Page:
Thursday, August 11, 2016

Negative Net Worth

Bloomberg is reporting that 1 in 7 Americans have a negative net worth. The details are bad, but not as bad as the headline implies. Technically, I didn’t have a negative net worth at the time I bought our first house, since I made a 10% down payment. But it took $17,000 cash money to walk in the front door of that house and that was just about all I had. With less than a thousand dollars left in my checking account, I borrowed $3,000 from my father-in-law to have what I then called “working capital,” i.e. money to pay unexpected bills. Today I would call it money for the emergency fund. I paid my father-in-law $2,000 back within six months. When I gave him a second check for $1,000 the poor man looked totally flabbergasted. He told me to forget about the last $1,000. I don’t think he ever expected to see any of that money again. On two different occasions our net worth dropped below $1,000. That is as close to a negative net worth as I ever want to see.

Back during the slow motion train wreck that occurred between 2006 and the end of 2008, a lot of negative net worth was generated by folks who were upside down on their mortgages. During the subprime mortgage boom people borrowed money to buy homes they couldn’t afford. When the crash occurred, many of these unfortunates who lost their jobs were unable to sell their houses because the price had dropped below the amount they still owed. Since they couldn’t come up with the cash necessary to make up the difference, many of them ended up in foreclosure or personal bankruptcy. Even couples who held on to their jobs couldn’t sell their existing homes, leaving them unable to move to another city with better opportunities. Even the best debt, like the mortgage on your primary residence is dangerous.

Today the story is a lot better. Only 19% of the families with negative net worth own their own home. 75% of people who own their own home have a positive net worth. This is the way it ought to be. The equity in your home is a positive part of your net worth.

On credit cards the glass is half full. We are doing better. Fewer people are using credit cards than back in 2008 when 68% of Americans were carrying a credit card. Now that number is down to 61%. The total amount owed on credit cards is down 14% to $730 billion. Bloomberg also reports that delinquency rates are the best they have been since 1999. Still, the only acceptable balance to carry on your credit card is zero.

The really bad news is $1.2 trillion in student debt, a number that continues to grow at $2,726 a second. This is horrendous. Thanks to the Bankruptcy Abuse Prevention and Consumer Protection Act of 2005, that made it nearly impossible to discharge student debt in bankruptcy many of our young people will be saddled with a negative net worth for a decade or more even if they dropped out of college. Of course, just because you managed to graduate from college doesn’t mean that you will be able to find a job that requires a college degree. However, the lender whether the Government or a private institution, doesn’t care if you ever find a job in your field.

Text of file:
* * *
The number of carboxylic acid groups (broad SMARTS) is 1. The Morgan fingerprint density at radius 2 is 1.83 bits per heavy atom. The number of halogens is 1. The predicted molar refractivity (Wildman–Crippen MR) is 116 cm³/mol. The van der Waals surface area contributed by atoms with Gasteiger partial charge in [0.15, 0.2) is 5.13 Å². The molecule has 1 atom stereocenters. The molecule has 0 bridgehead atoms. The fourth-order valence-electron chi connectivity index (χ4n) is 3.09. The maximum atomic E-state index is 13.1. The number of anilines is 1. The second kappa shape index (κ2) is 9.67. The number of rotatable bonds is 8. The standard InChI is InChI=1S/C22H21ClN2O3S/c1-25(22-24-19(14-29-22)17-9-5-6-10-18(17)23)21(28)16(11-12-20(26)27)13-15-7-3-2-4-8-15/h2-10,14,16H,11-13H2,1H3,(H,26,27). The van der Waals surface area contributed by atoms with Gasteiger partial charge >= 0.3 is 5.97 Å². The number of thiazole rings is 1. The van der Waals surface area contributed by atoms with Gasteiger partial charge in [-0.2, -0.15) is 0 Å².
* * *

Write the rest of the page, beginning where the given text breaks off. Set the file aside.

The Bloomberg report notes that Americans with negative net worth can be divided into three equal groups. Those with debts of less than $12,500 are typically in credit card trouble. The third with a negative net worth who owe between $12,500 and $47,500 or the third that owe more than $47,500 have debt that is dominated by student loans.

I find it particularly disturbing that the average age of those with negative net worth is 43. After 20 or more years in the workforce, we should be doing better. Compare this with an average age of 51 for those with positive net worth.

It isn’t the end of the world if you are young and find yourself with a negative net worth. Conventional wisdom believes that you can safely carry an amount of student debt equal to your expected first year’s salary. That would be $33,574 for an English major or $93,500 for a petroleum engineer. Under no circumstances would I counsel a student to carry that kind of debt! If it takes longer than four years to get your degree without accruing any student loans you are better off than if you graduate on time with a boat load of debt. Look for scholarships, work study programs, and even consider taking a part time job. The power of compound interest can wreck your life if you don’t understand it.

If you can manage to avoid the student debt trap, pay cash for your cars (it can be done), and absolutely refuse to carry a balance on your credit cards, you are already well on the way to financial freedom. Just pay down your mortgage, keep on saving and investing for long term goals like retirement and your children’s education. Before you know it, I believe you with find that your net worth is a surprisingly large positive number.


  1. I have a novel solution the the student debt problem. Reduce the amount of money a college student can borrow to 20 or 30K. Back in the Stone Age when I went to college I managed to finance most of my four year degree with $10K in student loans. I got a good job in industry for $23K. In the 30 years since I graduated, starting salaries have roughly doubled and college costs have increased 10 fold. I believe the ready availability of student loan money has been a significant driver in the increase in college tuition. Limit the money a student can borrow and watch tuition go down- along with a lot of weeping and gnashing of teeth. What do you think?

  2. I think that would be an improvement.